Senior facility hopes to provide community programs

Photo provided
The Waters of Huntingburg is celebrating its' 40th anniversary. Originally named The Huntingburg Convalescent Center, the center held an open house on Jan. 8, 1978 and the next day began admitting residents.


HUNTINGBURG — The Waters of Huntingburg is celebrating its 40th anniversary this year by looking to the future of senior care.

And with the baby boomer generation on the horizon, there must be changes in how the needs in senior care are met.

“We are finding a lot of families trying to care for their loved ones at home,” said Jared Denton, administrator at the Waters. “That is something that we would like to work with the community, to be able to provide some needed or desired intervention/prevention programs like for preventing falls.

“We can educate people on the different things that we do at the facility that they can do at home.”

Since the Waters opened on Jan. 3, 1978, it has become a staple in the Huntingburg community. The 95-bed facility is home to residents from different communities in this region, the majority being Huntingburg and Jasper residents. The nursing facility has evolved over the years, to include rehabilitation and outpatient therapy services along with temporary and permanent residency options.

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The Waters of Huntingburg CNA and activities coordinator Suzanne Hart, left, and resident Margie Short enjoy listening to karaoke on Wednesday morning. Patient Care Liaison Lindsey Burger helped lead residents in the karaoke and tries to have the activity once a month. "I think the residents love it and music is great therapy," Burger said.

While the facility overall has remained intact, in June 2004, a wing was sectioned off and remodeled to create Hope Springs. The 18-bed wing caters to residents with dementia. Instead of being dominated by long halls, the area has big open spaces that are used for activities to engage residents’ minds and encourage memories.

One of Denton’s goals is to create that kind of environment in the other areas of the nursing home.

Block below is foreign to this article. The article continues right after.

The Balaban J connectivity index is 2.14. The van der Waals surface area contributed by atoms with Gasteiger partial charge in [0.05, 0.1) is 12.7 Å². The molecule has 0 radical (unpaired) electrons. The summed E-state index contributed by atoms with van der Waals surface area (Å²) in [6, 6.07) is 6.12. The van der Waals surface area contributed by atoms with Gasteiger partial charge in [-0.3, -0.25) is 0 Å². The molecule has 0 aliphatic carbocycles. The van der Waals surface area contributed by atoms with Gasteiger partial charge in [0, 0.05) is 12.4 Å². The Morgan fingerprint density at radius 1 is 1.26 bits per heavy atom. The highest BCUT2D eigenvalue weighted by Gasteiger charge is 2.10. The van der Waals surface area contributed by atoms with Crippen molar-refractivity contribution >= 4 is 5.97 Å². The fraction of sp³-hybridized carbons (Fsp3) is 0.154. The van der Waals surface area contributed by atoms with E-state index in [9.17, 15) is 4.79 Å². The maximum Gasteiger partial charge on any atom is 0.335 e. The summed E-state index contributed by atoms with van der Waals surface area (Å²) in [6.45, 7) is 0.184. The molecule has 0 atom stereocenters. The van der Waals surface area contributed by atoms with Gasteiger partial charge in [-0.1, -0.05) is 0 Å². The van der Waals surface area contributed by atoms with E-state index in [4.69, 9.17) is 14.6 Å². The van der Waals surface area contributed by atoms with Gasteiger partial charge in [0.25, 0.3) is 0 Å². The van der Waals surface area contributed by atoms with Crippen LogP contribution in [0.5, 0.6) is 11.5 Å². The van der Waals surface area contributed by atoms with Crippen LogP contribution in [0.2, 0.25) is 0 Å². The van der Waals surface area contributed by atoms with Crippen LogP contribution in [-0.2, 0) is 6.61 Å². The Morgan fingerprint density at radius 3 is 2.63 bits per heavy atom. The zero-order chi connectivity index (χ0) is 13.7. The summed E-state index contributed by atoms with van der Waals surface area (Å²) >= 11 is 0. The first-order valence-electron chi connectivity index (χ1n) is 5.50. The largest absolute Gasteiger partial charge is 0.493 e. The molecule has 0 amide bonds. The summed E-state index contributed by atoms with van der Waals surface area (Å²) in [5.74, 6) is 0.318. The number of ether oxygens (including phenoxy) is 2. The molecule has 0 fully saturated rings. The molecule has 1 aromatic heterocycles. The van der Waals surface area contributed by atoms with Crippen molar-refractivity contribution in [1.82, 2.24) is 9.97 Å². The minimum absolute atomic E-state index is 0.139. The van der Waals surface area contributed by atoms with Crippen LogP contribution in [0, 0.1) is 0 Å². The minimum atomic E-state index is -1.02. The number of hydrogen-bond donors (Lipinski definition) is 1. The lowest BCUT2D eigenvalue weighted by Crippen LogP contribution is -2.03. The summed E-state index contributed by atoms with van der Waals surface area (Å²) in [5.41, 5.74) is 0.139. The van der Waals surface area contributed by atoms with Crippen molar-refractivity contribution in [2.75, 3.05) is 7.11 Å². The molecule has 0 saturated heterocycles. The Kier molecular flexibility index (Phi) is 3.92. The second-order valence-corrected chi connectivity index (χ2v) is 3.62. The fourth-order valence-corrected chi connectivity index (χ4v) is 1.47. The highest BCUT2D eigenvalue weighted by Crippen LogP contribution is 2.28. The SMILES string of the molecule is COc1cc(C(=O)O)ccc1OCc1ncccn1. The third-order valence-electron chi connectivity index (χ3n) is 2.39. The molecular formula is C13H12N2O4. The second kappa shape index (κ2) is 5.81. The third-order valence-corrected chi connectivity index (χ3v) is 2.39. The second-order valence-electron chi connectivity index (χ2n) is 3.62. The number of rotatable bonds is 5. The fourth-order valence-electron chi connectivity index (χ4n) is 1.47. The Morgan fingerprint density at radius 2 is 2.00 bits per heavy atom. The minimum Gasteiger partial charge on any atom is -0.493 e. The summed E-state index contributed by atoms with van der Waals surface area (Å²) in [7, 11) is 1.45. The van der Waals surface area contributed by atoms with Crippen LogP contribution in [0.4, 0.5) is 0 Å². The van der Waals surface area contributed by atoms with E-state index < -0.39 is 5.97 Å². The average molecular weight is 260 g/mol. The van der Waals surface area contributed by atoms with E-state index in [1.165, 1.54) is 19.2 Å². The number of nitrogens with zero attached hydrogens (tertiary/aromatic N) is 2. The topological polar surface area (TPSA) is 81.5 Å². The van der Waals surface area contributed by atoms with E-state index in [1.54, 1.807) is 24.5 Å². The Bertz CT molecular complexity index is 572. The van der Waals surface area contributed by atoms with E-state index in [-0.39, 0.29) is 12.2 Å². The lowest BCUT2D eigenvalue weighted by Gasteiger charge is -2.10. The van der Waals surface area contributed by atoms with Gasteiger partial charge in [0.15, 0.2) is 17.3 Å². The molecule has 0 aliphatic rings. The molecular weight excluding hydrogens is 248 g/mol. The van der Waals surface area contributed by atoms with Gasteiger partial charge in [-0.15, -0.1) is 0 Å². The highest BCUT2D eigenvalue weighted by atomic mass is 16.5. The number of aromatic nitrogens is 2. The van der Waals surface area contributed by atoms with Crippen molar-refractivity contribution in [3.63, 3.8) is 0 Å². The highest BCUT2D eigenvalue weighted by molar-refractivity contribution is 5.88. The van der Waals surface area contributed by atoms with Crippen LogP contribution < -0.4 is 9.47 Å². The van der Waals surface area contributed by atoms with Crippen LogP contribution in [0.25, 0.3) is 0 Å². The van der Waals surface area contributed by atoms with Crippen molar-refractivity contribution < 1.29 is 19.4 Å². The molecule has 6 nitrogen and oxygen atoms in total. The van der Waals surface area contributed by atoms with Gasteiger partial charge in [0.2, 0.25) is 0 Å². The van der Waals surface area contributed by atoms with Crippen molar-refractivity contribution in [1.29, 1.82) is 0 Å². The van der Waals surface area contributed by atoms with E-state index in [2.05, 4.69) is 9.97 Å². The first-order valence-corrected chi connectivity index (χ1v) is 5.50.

“It’s very quiet. It’s very peaceful and relaxing,” he said. “I’d like to emulate that in the rest of our facility. I’d like to be able to visually break up different areas.”

For instance, he wants to add a library or meditation room to the facility. “We want to create an environment where a resident can go in and get away from other things and relax,” he said. “It would be more of a dim lighting, so it would be more easy on the eyes.”

He would also like to establish a communications room. “We have a lot of residents who have iPads,” Denton said. “I want to create an environment where they can go and Skype and do things like that. It doesn’t have to be done just in their rooms.”

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The Waters of Huntingburg resident Delbert Toley sings during karaoke in the facility's dining room on Oct. 17.

The Waters is also looking to have more programs in the community, especially since more seniors are staying in their homes longer, Denton said, either on their own or with the help of family.

“We would be glad to share,” he said. “It’s not just providing a skilled center, but also providing ways for family members to continue care for their loved ones, at least until it gets to the point where they need different assistance.”

Denton, who has been at the Waters for about 10 months, said he would like to talk to community leaders to set up educational talks for the public.

“It’s not to get everybody in here,” he said. “If you need this, then yes we can provide that. But what else can we do to help families and help the community?”

Photo provided
At the center's ribbon cutting in 1978 was, front row, from left, Karen Thyen, activities director; Marilyn Williams, administrator; Mona Junge, director of nurses; Huntingburg Mayor Dale Helmerich; Patricia Durcholz, R.N.; Leonard Borman, owner; and Kenneth Maikranz, owner. Second row: Jackie Hachmeister, housing supervisor; Judy Feldmeyer, R.N.; Gretchen Kunz, G.P.N.; Robert Parks, maintenance; Donna Burford, G.P.N; Matha Thewes, receptionist; and Sharon Begle, dietary supervisor.

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